Social Security Overpayment

Authored By: Community Legal Services of Mid-Florida

FAQ

Should I Appeal the Notice of Overpayment?

If you are notfied by the Social Security Administration (SSA) that they have overpaid you benefits, you have rights. If you believe the SSA is wrong and they have not overpaid you, or the amount they are claiming they overpaid you is wrong, you must file a Request for Reconsideration within 60 days of the Notice of Overpayment to protect your appeal. The Request for Reconsideration form is available at your local SSA office or on-line at www.ssa.gov. 

If your Notice of Overpayment did not show how the overpayment was calculated, you should request an itemized statement. This will allow you to verify how the SSA calculated your overpayment. You may wish to consult with an attorney to determine whether the overpayment is correct and assess your legal options. If you do not file an appeal in time, you lose your right to object to the alleged overpayment. 

Should I file a Request for Waiver of Overpayment Recovery?

SSA has a process where it can decide to not collect on an overpayment. To qualify for this waiver, you must show 1) that you were not at fault in causing the overpayment and 2) that if you were required to repay the overpayment it would cause you financial hardship which would defeat the purposes of the program. 

If you believe the overpayment is calculated correctly but you were not at fault in causing the overpayment and cannot afford to pay it back without enduring financial hardship, you should file a Request for Waiver of Overpayment Recovery. This form is also available at your local SSA office or on-line at www.ssa.gov. 

What does SSA mean by “at fault in creating the overpayment?”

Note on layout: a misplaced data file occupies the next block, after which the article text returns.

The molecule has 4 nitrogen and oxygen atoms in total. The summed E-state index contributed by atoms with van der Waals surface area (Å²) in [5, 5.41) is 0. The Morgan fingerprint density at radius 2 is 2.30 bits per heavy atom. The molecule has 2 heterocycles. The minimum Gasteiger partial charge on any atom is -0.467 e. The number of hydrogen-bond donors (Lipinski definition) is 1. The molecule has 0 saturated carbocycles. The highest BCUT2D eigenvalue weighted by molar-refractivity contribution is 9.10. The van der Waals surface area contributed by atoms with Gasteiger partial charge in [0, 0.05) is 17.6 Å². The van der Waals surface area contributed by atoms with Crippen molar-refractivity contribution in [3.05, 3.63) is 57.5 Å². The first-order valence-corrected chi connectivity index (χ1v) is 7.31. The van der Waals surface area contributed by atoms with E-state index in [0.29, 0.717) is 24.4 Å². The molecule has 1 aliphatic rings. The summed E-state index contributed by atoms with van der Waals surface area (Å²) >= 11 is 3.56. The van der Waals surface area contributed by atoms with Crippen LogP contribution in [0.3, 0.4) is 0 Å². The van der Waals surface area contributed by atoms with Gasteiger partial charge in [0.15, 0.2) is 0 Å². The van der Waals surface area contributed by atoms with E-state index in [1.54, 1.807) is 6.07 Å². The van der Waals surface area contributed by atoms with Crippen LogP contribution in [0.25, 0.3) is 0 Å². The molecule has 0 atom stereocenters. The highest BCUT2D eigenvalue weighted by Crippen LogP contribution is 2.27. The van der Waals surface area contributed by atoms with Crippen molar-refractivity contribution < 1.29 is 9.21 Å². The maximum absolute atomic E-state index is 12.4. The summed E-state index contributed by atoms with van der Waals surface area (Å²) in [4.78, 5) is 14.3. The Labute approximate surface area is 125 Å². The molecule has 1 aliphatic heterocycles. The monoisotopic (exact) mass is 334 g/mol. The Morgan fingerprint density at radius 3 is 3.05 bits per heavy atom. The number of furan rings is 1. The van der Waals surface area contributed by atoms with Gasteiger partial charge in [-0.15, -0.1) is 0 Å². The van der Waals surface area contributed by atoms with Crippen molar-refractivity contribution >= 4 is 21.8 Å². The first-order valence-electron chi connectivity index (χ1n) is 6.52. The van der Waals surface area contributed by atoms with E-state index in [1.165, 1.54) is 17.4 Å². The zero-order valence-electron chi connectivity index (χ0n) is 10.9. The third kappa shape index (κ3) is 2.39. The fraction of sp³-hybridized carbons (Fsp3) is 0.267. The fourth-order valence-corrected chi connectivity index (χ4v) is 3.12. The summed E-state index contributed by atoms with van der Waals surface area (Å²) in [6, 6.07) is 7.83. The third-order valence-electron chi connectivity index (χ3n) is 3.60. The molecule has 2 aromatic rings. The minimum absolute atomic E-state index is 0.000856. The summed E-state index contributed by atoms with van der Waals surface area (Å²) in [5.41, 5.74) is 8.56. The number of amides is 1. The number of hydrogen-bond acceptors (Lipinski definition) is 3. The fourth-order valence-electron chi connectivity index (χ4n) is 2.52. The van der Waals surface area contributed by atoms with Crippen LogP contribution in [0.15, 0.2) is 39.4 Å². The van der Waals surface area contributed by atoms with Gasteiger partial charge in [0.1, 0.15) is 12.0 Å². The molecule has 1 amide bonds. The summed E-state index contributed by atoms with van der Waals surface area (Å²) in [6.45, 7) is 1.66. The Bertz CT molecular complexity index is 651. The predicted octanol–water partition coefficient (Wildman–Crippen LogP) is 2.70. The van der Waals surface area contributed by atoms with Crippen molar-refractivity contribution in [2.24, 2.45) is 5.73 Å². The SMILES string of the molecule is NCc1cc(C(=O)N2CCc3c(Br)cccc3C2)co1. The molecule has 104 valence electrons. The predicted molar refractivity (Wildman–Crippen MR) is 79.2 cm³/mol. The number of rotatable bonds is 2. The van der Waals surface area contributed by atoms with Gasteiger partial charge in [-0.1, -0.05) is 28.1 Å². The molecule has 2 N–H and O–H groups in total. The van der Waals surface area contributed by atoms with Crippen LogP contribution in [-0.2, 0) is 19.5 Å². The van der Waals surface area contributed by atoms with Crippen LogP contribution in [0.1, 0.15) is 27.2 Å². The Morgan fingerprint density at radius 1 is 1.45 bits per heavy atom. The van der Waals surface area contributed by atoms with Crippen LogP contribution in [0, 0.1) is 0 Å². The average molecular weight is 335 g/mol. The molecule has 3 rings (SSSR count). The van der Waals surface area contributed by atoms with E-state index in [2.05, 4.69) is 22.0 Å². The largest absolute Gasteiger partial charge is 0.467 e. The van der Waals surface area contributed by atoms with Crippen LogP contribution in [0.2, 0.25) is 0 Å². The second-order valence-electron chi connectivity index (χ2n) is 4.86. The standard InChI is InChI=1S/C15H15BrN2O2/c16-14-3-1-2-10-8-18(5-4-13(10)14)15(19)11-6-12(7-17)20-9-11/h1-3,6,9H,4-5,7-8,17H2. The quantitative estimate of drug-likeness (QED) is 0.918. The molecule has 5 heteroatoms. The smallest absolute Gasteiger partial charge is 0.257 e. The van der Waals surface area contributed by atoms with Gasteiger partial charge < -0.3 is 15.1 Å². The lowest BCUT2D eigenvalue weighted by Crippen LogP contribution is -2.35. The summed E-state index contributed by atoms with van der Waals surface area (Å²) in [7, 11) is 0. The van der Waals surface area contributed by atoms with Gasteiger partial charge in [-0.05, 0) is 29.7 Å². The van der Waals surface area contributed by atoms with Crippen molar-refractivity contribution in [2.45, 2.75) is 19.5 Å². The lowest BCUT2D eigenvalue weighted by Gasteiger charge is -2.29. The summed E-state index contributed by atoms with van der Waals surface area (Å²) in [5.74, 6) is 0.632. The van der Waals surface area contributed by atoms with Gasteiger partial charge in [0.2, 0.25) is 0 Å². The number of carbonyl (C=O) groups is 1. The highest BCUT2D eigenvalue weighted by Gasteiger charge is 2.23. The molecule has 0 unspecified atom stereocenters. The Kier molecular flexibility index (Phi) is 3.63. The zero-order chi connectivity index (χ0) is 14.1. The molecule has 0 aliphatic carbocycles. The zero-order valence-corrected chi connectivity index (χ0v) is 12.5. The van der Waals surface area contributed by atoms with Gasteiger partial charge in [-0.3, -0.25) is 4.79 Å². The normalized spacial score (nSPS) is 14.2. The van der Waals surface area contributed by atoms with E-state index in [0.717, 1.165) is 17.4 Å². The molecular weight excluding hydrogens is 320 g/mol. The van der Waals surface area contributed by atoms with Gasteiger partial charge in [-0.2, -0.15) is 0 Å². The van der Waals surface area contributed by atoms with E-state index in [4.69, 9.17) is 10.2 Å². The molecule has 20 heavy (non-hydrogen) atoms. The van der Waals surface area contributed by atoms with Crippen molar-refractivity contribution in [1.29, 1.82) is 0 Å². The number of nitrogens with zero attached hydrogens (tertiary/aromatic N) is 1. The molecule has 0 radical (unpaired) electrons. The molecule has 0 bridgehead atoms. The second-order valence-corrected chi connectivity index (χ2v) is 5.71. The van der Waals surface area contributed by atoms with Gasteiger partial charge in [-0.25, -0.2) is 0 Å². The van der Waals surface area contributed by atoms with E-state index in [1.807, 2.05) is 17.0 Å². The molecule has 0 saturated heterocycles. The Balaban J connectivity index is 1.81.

You would be considered at fault and not eligible for a waiver if you failed to timely report earnings or assets to SSA. Examples of not being at fault: 

  • You report the income to SSA within a short time (30 days) but SSA did not put the information properly into your case.
  • You were not aware of the income or asset (a long lost relative left you property in a will).
  • You had a Representative Payee appointed for you and your Representative Payee failed to report income or assets. Be advised that while you would be considered not at fault, SSA may go after the representative Payee for reimbursement.

What does SSA mean by “financial hardship?” 

SSA will consider it a financial hardship if after your necessary monthly expenses you will not have sufficient money left over to make a payment toward the overpayment each month. The necessary monthly expenses considered by SSA include rent/mortgage, utilities, food, car payments, gas, insurance, taxes, credit card bills—minimum monthly payments only, as well as some other expenses. Luxury items will not be considered, such as timeshare payments.

When must waiver be filed? 

You may file a Request for Waiver of Overpayment Recovery at any time. There is no 60 day limit for this request. You are also not limited in how many you file. This means that if SSA turns you down and your financial situation worsens, you may file a new request based upon your current situation.

What if I am at fault or can pay back some of the overpayment but not all? 

You can also agree to enter into a repayment plan with SSA where you pay back a small amount each month out of your monthly benefits until the overpayment is paid in full. If you are an SSI recipient, this amount can be as low as $10 per month.

Should I get legal representation to help me with an overpayment? 

You should at least get legal advice. Your local legal aid program and likely review your papers and advise you on the best course of action and even assist you in preparing your documents if you need help. If your case has merit, they may undertake representation.

Updated: May 9, 2017 

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